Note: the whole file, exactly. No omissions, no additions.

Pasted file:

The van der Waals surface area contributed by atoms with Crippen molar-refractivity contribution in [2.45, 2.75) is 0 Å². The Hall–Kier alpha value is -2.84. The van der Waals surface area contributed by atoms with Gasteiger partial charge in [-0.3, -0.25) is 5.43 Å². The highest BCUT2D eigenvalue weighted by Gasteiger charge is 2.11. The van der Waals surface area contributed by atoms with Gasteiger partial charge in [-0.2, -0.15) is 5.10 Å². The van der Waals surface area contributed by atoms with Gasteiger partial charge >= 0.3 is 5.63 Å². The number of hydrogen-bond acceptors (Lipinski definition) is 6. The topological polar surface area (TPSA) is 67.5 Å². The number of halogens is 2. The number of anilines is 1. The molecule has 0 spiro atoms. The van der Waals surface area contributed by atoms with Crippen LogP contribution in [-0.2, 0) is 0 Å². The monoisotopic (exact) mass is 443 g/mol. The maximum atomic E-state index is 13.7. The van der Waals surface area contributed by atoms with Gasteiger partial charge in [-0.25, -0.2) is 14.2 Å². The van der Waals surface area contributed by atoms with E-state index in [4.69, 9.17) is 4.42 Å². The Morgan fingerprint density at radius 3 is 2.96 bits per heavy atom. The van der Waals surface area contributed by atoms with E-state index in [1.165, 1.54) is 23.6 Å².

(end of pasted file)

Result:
The van der Waals surface area contributed by atoms with Crippen molar-refractivity contribution in [2.45, 2.75) is 0 Å². The Hall–Kier alpha value is -2.84. The van der Waals surface area contributed by atoms with Gasteiger partial charge in [-0.3, -0.25) is 5.43 Å². The highest BCUT2D eigenvalue weighted by Gasteiger charge is 2.11. The van der Waals surface area contributed by atoms with Gasteiger partial charge in [-0.2, -0.15) is 5.10 Å². The van der Waals surface area contributed by atoms with Gasteiger partial charge >= 0.3 is 5.63 Å². The number of hydrogen-bond acceptors (Lipinski definition) is 6. The topological polar surface area (TPSA) is 67.5 Å². The number of halogens is 2. The number of anilines is 1. The molecule has 0 spiro atoms. The van der Waals surface area contributed by atoms with Crippen LogP contribution in [-0.2, 0) is 0 Å². The monoisotopic (exact) mass is 443 g/mol. The maximum atomic E-state index is 13.7. The van der Waals surface area contributed by atoms with Gasteiger partial charge in [-0.25, -0.2) is 14.2 Å². The van der Waals surface area contributed by atoms with E-state index in [4.69, 9.17) is 4.42 Å². The Morgan fingerprint density at radius 3 is 2.96 bits per heavy atom. The van der Waals surface area contributed by atoms with E-state index in [1.165, 1.54) is 23.6 Å².